A break from the heat and protection from Ian
Published 11:58 am Saturday, September 24, 2022
By Skip Rigney
By the time you read this on Saturday, tropical storm Ian will probably have formed in the Caribbean Sea and be somewhere south of Jamaica.
Also this weekend, a cool front will be sweeping southeastward across the Great Plains and into the lower Mississippi River Valley, passing through Kansas on Saturday and Arkansas on Sunday. By Monday night the cooler air is forecast to surge into south Mississippi.
The same pattern of jet stream winds three to seven miles high in the atmosphere that will be pushing the surface cool front through our region will also protect us from Ian as the storm turns north and strengthens during the upcoming week. That’s good news for us, but probably bad news for folks somewhere in Florida.
Winds at ground level here in south Mississippi will switch to a northerly direction once the front passes on Monday and are forecast to remain from that direction for most of the week. Meanwhile, the winds in the atmosphere several miles above us will have a strong component from the west, essentially pushing the northward-moving Ian to our east.
Of course, tropical weather systems are full of surprises, so I’ll be visiting the National Hurricane Center’s website at www.nhc.noaa.gov over the next few days to get the latest forecasts and make sure that Ian doesn’t make any unexpected lurches to the west.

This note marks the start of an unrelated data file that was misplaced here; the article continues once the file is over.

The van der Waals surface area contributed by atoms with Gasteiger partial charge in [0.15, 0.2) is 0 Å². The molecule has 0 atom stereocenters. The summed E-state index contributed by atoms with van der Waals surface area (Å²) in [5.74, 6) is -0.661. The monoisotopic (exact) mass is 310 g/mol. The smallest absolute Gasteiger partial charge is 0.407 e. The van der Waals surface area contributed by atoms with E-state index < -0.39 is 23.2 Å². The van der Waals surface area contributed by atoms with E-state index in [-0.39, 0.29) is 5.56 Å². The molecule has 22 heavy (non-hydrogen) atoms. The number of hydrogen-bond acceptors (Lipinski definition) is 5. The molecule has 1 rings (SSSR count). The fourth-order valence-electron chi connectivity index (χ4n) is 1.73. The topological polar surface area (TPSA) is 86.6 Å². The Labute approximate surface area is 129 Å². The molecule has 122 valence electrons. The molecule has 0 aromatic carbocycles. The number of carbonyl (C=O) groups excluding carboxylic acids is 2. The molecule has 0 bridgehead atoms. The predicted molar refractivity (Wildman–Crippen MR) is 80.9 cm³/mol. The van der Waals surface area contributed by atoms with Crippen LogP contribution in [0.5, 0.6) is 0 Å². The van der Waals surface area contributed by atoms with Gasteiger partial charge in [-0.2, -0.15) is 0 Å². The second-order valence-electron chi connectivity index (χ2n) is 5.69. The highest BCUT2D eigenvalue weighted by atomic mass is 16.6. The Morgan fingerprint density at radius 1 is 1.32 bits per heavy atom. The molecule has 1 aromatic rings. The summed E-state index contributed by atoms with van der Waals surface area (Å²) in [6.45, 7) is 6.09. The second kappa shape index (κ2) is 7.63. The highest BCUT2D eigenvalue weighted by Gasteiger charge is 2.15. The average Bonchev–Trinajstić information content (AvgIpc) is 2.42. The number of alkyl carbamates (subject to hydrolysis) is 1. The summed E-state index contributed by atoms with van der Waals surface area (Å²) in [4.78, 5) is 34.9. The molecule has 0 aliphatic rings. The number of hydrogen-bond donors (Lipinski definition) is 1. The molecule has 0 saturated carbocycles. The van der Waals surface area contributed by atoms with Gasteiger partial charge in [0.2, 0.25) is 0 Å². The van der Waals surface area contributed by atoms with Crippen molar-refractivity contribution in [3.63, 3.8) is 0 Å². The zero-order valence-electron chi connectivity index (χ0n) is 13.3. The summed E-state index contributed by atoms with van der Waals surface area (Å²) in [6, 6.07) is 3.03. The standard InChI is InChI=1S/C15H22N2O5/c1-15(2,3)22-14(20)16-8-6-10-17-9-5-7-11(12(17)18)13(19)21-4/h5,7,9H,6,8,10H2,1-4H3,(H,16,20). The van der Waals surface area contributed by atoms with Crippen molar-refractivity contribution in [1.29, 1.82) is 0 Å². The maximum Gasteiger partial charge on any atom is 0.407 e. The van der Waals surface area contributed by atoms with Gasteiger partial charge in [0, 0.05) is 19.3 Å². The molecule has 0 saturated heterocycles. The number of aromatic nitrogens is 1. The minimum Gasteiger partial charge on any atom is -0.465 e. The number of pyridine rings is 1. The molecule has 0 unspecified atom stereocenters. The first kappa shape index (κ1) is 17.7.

After the hot weather of this past week, I am looking forward to the arrival of Monday’s cool front and the milder air that will be spreading across the Gulf South behind it. New daily high temperature records were set on Thursday at Gulfport (97), Slidell (96), and New Orleans (96).
This weekend won’t be that hot, but it will remain much more like summer than fall with lows in the 70s and highs in the lower to middle 90s. There’s a chance that the heat will bubble up an isolated shower or two on Sunday afternoon. However, rain chances are lower than they usually are ahead of an approaching front because the atmosphere above us contains very little moisture.
Behind the front beginning sometime Monday, even lower humidity air will be blowing in, not only in the upper atmosphere, but also down at ground level. The very dry air is expected to stay entrenched over the Gulf South west of Florida all week long, closing out the month of September on a dry note.
That will mean many parts of Pearl River County will end the month having received less than one-tenth of an inch of rain during the last half of September. The exceptions are in southern and eastern locations in the county where one-quarter to one inch of rain fell last weekend.
Ahead of the front on Monday, it will still be hot with Monday’s high temperature forecast to be near or above 90 degrees. But once the front passes, a milder, dare I even use the word “cooler” air mass will blow in. Low temperatures on Tuesday morning will fall into the lower 60s, and the rest of the week we could easily see 50s each morning. High temperatures are predicted to only reach the lower to middle 80s Tuesday through Friday.
This looks to be a cool front with multiple benefits.